A Canadian in Fleet Street
By Mordecai Drache
Though she learned a great deal, the trip was not without its share of challenges. One of the biggest challenges with living in London was getting used to the damp climate. In the first two weeks, she and some of the other Ryerson students got the flu. Ann says that no matter how much you prepare, there are always stresses that you don’t expect.
“At some points you feel homesick. A lot of people in my residence were international students, but because I entered in the middle of the year, everyone had made their friends. That could be discouraging, but of you’re outgoing, it’s not that bad.”
Given that it was an exchange program, Ann paid the regular tuition fees at her own university, plus airfare. She did not have to pay the fees at City, and thus have to convert Canadian dollars, which are significantly valued lower than the British pound. The cost of living in London, though, is twice as much as it is in Toronto. Ann knew that she would need to work in London, so she got a job in a pub.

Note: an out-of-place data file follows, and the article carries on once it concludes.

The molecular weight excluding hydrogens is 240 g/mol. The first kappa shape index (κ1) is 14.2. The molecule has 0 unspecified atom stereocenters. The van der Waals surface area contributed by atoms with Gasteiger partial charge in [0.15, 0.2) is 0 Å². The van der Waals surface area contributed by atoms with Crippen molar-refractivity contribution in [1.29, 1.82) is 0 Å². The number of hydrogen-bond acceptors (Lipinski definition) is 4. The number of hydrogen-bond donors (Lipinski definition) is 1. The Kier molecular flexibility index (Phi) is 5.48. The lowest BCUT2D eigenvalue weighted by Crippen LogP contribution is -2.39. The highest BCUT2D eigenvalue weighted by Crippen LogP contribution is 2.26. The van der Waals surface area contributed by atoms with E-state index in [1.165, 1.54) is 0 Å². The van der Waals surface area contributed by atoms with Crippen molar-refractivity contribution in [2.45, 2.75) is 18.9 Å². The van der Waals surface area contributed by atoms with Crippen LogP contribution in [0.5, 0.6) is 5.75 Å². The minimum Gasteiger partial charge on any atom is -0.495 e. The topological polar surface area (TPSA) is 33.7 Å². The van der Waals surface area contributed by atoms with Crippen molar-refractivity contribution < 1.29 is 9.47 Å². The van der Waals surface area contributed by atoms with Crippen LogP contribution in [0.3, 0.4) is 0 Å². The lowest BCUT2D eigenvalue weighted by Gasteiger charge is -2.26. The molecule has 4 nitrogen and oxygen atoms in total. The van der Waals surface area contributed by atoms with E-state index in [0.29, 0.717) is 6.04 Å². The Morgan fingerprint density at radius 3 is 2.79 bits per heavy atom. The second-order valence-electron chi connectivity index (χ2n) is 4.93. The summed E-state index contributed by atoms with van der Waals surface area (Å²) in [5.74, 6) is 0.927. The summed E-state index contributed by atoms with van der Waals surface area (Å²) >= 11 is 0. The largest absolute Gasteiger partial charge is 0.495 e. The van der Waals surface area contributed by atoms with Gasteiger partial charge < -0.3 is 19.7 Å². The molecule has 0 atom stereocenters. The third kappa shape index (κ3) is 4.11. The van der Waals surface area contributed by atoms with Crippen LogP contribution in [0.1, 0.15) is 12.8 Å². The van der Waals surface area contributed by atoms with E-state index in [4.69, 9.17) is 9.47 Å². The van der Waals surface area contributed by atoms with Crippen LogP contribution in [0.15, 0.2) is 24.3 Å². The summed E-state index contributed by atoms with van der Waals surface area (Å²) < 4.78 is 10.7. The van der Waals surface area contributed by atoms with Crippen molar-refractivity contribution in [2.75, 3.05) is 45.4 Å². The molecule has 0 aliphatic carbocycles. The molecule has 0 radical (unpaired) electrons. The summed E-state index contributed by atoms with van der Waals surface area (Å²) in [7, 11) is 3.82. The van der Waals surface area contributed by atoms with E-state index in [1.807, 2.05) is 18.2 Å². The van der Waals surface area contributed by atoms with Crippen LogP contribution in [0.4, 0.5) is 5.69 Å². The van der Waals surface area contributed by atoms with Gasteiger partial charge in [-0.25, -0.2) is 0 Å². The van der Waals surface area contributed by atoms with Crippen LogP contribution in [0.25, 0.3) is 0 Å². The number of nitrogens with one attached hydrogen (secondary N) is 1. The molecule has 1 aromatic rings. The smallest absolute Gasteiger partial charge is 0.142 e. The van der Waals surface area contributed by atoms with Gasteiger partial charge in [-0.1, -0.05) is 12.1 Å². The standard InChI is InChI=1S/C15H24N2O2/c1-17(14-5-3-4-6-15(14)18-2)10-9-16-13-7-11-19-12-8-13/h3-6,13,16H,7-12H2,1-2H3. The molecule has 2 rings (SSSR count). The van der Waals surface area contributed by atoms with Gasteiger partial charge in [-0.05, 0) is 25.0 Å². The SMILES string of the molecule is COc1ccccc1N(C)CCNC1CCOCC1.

The need for work, however, gave her an opportunity to meet people outside the university, some of whom were from over the world. “Working was great. London is so cosmopolitan.”
Ann used to feel that the costs of an exchange were overwhelming, but she found that there are many places to find money. “You just have to know what the available resources are. Just don’t give up, because all through high school, I wanted to study abroad but was deterred financially, and then when I got accepted third year, I realized it was my last chance. So fundraise, work and look at the resources available because it’s a once-in-a-lifetime opportunity.”